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Monster is making a push into the sports headphone market and doing a pretty impressive job of it. In 2012, it released its
Think of these as fancy, hard earbuds that have molded, removable rubber coverings -- Monster calls them OmniTips -- instead of silicone eartips. The design has a couple of advantages. For starters, the earphones are quite comfortable and will appeal to folks who don't like jamming silicone eartips into their ear canals. Like the
The other positive for some folks will be that the OmniTips let sound in. If you're a runner or biker who for safety reasons wants to be able to hear the external world -- cars in particular -- these allow you do that.
The downside to their open design is that sound quality is significantly impacted by your environment. If you're dealing with a lot of ambient noise, you lose a lot of the lower and higher frequencies and are left with pretty flat sound. (Note: From what Monster PR reps tell me, the slightly cheaper Strive model, which has a different shape to its OmniTips, lets in even more sound than the Intensity.)
Personally, I had good results listening to the Intensity earphones in the gym or at my desk at work. They don't sound incredibly clean or smooth, but the bass does have some kick to it and their sound is a definite notch up from Apple's earbuds, even the new EarPods, which just don't stay in your ears all that well. But outside in the streets of New York they didn't perform as well, with reduced bass response.
The bottom line is that they simply don't offer sound as good as you get from their noise-isolating cousins, the Immersions. Even in a quieter environment, there isn't quite as much bass and they're not as detailed. That said, they still sound decent and measure up to competitors like the Bose SEI2i series and cost $50 less (though the Bose models are arguably slightly more comfortable).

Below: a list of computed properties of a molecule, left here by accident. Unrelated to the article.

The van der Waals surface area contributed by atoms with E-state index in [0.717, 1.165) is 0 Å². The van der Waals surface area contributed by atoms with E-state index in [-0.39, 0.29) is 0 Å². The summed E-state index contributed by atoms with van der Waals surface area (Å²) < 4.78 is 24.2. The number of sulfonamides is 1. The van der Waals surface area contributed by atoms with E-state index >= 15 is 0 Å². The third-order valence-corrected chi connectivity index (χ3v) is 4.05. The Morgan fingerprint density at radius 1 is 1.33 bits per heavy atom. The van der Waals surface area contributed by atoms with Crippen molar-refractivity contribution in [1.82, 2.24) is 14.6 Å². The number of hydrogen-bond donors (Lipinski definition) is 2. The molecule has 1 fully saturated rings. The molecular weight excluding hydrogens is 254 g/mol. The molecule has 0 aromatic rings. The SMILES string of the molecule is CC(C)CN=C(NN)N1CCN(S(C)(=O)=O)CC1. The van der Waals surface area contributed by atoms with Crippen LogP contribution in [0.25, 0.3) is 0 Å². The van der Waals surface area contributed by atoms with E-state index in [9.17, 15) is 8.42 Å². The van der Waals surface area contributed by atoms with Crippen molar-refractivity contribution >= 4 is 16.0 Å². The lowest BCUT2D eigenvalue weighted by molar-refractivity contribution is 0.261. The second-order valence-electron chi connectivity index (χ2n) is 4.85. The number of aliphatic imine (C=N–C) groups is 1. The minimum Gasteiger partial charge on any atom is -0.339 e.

Monster says the Intensity earphones are "tough, durable, UV-protected, and sweatproof for your most aggressive workout." In my tests I used them for a week, running a little outdoors but mostly on a treadmill at the gym. They held up fine over that time and overall I came away most impressed by their fit. It's hard to find sports earphones that slip in and out of your ears easily and also manage to fit securely. These have both those attributes.
It's worth noting that they sport a tangle-resistant flat, linguine-style cord that terminates in a sturdy L-shaped plug. They also feature an integrated ControlTalk remote/microphone that's a Made for iPhone certified product, geared to users of Apple's mobile devices. The microphone features should work with other smartphones but the remote features will be more miss than hit (read: they won't work).
When reviewing sports headphones, design can end up carrying a little more weight than performance. The Monster iSport Intensity In-Ear Headphones' design clearly has its pros and cons. If you prefer not to jam silicone eartips into your ears and are looking for sports earphones that allow some external noise to leak in, these are an excellent choice. They offer a comfortable, secure fit, are easy to slip in and out of your ears, and seem fairly durable. Their sound quality is decent, particularly in quieter environments, but they don't sound quite as detailed or offer as much bass as Monster's noise-isolating sports earphones.
I can't say the iSport Intensity earphones are a steal at $99, but they're less expensive than Bose's similarly designed sports earphone models and they're not grossly overpriced. That may not sound like a ringing endorsement, but I have no problem recommending them, particularly to folks who are looking for a more "open"-designed sports earphone. Unless you're expecting incredible sound, you shouldn't be disappointed.